By Shannon Bergstrom
In recent years, many people have started to question the way they deal with their waste. Whether it’s people trying to transition to paper drinking straws and bamboo toothbrushes or Instagram influencers fitting a year’s worth of trash into a single mason jar — waste reduction is quickly becoming our priority. So how has the world of finance responded to this emerging point of public interest?
Before we can start unpacking the concept of sustainable finance, we should have a basic understanding of what the zero waste movement is.
How Did the Zero Waste Movement Come About?
We can all admit to being used to bending our environment to our will. That’s nothing new. Humans have been cultivating nature, taking from it, and transforming its gifts into various useful objects since we first developed tools. However, it’s only in the last couple of centuries that our needs have begun to exceed the planet’s capabilities.
In fact, an argument can be made that we have been producing and consuming far more than we have needed. After all, people who lived before the industrial revolutions took place were much more comfortable with taking only as much as they needed from nature. Moreover, they lived simpler and more sustainable lives which naturally resulted in less waste.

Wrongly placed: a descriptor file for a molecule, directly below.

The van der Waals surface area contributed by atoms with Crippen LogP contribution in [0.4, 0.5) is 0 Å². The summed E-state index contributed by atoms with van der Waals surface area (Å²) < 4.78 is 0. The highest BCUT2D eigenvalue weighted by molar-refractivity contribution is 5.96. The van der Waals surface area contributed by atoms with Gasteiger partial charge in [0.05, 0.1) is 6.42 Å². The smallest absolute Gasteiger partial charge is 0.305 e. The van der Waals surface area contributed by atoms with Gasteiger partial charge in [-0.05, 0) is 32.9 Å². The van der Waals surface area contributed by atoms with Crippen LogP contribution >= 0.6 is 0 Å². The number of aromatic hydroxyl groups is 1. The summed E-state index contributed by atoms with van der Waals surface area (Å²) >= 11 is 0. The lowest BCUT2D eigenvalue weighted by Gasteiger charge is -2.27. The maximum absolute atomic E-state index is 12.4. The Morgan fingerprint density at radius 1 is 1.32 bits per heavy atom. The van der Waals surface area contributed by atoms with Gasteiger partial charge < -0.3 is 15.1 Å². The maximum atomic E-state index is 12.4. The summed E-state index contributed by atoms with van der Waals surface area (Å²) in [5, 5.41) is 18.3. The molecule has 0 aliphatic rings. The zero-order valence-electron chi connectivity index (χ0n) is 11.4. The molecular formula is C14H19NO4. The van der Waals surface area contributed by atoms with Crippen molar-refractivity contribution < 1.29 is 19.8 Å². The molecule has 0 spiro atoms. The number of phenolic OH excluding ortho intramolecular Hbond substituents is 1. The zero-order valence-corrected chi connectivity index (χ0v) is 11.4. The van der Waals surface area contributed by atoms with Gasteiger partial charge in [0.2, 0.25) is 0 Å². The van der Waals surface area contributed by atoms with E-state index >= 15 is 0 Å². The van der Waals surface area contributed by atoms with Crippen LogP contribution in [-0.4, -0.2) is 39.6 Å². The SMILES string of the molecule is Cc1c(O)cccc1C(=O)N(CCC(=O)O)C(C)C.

But in trying to make our lives more convenient, we have become used to reshaping the world whenever we feel like it. We often send perfectly good pieces of furniture, electronics, and other possessions to landfills as soon as we find more attractive items to replace them with. Even more disturbingly, corporations have enabled our wasteful tendencies by making products that are designed to be thrown away after a certain amount of time.
So we buy our water, coffee, and even produce in plastic packaging and watch the Great Pacific Garbage Patch grow. And if this brief overview of the current situation has upset you — you wouldn’t be the first person that has happened to. After all, that’s how the zero waste movement came about. With that in mind, let’s get into the principles behind the philosophy.
The Principles of the Zero Waste Movement
As we have established, humans are responsible for the waste accumulation on this planet. It’s only fitting that we should be the ones to come up with a way to eliminate it. Unfortunately, most people don’t have the power to sway the waste management policies of companies and countries.
Instead, the most we can do is deal with waste on an individual level. So that’s exactly what the zero waste movement was created for. The trend took off in the 70s when recycling first became popular due to the hard work of environmental activists. During that time, many people emphasized that the responsibility for minimizing waste fell on consumers.
From that point, people started developing personal strategies for dealing with waste. Some did their part by simply not letting produce rot and composting the leftovers. Meanwhile, others focused on avoiding single-use plastics and packaging as a whole. Now, there are entire online communities centered around sharing tips for preventing the accumulation of waste.
It was only a matter of time before these trends made their way into the finance sector, too. But what does an economy that’s focused on sustainability even look like?
A Financial Interpretation of the Zero Waste Movement